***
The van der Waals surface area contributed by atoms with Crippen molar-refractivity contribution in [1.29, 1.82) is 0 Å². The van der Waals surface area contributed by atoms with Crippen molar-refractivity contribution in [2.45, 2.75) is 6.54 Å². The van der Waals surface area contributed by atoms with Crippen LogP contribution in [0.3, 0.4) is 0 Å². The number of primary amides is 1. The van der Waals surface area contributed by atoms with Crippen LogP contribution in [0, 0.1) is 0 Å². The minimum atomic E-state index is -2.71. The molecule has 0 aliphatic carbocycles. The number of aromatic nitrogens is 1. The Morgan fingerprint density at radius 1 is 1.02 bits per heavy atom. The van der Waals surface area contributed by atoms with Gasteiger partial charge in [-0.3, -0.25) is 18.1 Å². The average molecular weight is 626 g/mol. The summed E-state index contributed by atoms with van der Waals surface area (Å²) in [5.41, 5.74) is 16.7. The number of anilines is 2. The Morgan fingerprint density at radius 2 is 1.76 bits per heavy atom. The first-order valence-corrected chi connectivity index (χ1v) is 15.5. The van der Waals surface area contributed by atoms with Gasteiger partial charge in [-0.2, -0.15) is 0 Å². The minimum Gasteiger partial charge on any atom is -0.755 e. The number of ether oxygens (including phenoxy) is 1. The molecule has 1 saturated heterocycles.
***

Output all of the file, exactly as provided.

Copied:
The van der Waals surface area contributed by atoms with Crippen molar-refractivity contribution in [1.29, 1.82) is 0 Å². The van der Waals surface area contributed by atoms with Crippen molar-refractivity contribution in [2.45, 2.75) is 6.54 Å². The van der Waals surface area contributed by atoms with Crippen LogP contribution in [0.3, 0.4) is 0 Å². The number of primary amides is 1. The van der Waals surface area contributed by atoms with Crippen LogP contribution in [0, 0.1) is 0 Å². The minimum atomic E-state index is -2.71. The molecule has 0 aliphatic carbocycles. The number of aromatic nitrogens is 1. The Morgan fingerprint density at radius 1 is 1.02 bits per heavy atom. The van der Waals surface area contributed by atoms with Gasteiger partial charge in [-0.3, -0.25) is 18.1 Å². The average molecular weight is 626 g/mol. The summed E-state index contributed by atoms with van der Waals surface area (Å²) in [5.41, 5.74) is 16.7. The number of anilines is 2. The Morgan fingerprint density at radius 2 is 1.76 bits per heavy atom. The first-order valence-corrected chi connectivity index (χ1v) is 15.5. The van der Waals surface area contributed by atoms with Gasteiger partial charge in [-0.2, -0.15) is 0 Å². The minimum Gasteiger partial charge on any atom is -0.755 e. The number of ether oxygens (including phenoxy) is 1. The molecule has 1 saturated heterocycles.